The new issue of Bookforum arrived in the mail yesterday. Traditionally, the summer issue (covering June/July/Aug) has a significant special section—last year it was “Utopia/Dystopia” and the year before was “Fiction Forward,” with a focus on six new writers.
This year’s special section is Best Sellers and opens with an essay by Ruth Franklin on the history and contents of best-seller lists. (Or, as she points out, fast-seller lists, since “the pace of sales matters as much as the quantity.”) There are also interesting essays by Gerald Howard and Michael Dirda, along with short overviews of a variety of best-sellers, from Cormac McCarthy’s The Road to Pasternak’s Doctor Zhivago to Jaws.
In terms of the normal reviews, there’s a piece by former Harper’s editor Roger Hodge on Intern Nation (a sweetly provocative choice considering Hodge’s exit from Harper’s and all that turmoil), a review by Eric Banks of Raymond Roussel’s Impressions of Africa and New Impressions of Africa, one by Leo Robson on Bohumil Hrabal’s Vita Nuova and Gaps, and a fascinating looking piece by J. C. Hallman on Janet Reitman’s Inside Scientology: The Story of America’s Most Secretive Religion. (Yes, I suppose I am on a bit of a cults kick right now.)
Most of these pieces aren’t available online, but seriously, a subscription is $18/year. Pony up, people. (I feel like there is something interesting going on in today’s culture—we’ve gone from demanding everything for free to being completely willing to pay small amounts of money for the ease and convenience of having something at hand. Publishers always freak out about piracy, without admitting that if they made a very simple, convenient way to buy reasonably priced material—and FYI, $29.95 for an ebook is a long cry from “reasonable”—in the way readers want, at the time that they want, piracy won’t be all that much of an issue. Anyway.)
One of the greatest services—or disservices, depending on your viewpoint—Bertrand Russell ever performed for popular philosophy was humanizing its biggest thinkers in his History. No longer were they Platonic ideals, the clean-shaven exemplars of the kind of homely truisms that. . .
The best way to review Alejandra Pizarnik’s slim collection, A Musical Hell, published by New Directions as part of their Poetry Pamphlet series, is to begin by stating that it is poetry with a capital P: serious, dense, and, some. . .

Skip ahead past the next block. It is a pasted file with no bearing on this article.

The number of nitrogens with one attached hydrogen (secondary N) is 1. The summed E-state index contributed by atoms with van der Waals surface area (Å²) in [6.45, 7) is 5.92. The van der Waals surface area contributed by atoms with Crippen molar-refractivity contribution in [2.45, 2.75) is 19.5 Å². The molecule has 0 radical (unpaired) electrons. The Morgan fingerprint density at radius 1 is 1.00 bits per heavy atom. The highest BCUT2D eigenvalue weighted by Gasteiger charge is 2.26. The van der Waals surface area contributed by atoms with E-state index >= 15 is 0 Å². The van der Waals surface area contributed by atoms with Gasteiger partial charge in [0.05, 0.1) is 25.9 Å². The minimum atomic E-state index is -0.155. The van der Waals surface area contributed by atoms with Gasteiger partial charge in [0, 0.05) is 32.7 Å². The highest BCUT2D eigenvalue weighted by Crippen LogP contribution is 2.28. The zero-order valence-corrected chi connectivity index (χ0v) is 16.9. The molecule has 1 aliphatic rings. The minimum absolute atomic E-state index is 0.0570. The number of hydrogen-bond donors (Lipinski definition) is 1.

Upon completing Albertine Sarrazin’s Astragal I was left to wonder why it ever fell from print. Aside from the location, Astragal could pass as the great American novel. Its edginess and rawness capture the angst and desires we all had. . .
When my eyes first crossed the back cover of Fabio Genovesi’s novel Live Bait, I was caught by a blurb nestled between accolades, a few words from a reviewer for La Repubblica stating that the novel was, however magically, “[b]eyond. . .
“I preferred the war to the plague,” writes Curzio Malaparte in his 1949 novel, The Skin. He speaks of World War II and the destruction it has wrought on Italy, the city of Naples in particular. But the plague he. . .
With the steady rise of feminist scholarship and criticism in recent decades, it is little wonder that the work of Louise Labé should be attracting, as Richard Sieburth tells us in the Afterword to his translation, a “wide and thriving”. . .
In Conversations, we find ourselves again in the protagonist’s conscious and subconscious, which is mostly likely that of Mr. César Aira and consistent with prototypical Aira style. This style never fails because each time Aira is able to develop a. . .
You are not ashamed of what you do, but of what they see you do. Without realizing it, life can be an accumulation of secrets that permeates every last minute of our routine . . .
The narrative history of. . .
Literature in translation often comes with a certain pedigree. In this little corner of the world, with so few books making it into this comforting nook, it is often those of the highest quality that cross through, and attention is. . .
Alessandro Baricco’s Mr. Gwyn is a set of two loosely interlinked novellas that play with narrative and the construction of character. Ably translated by Ann Goldstein, Mr. Gwyn plays some subtle metafictional games as Baricco delves into what it means. . .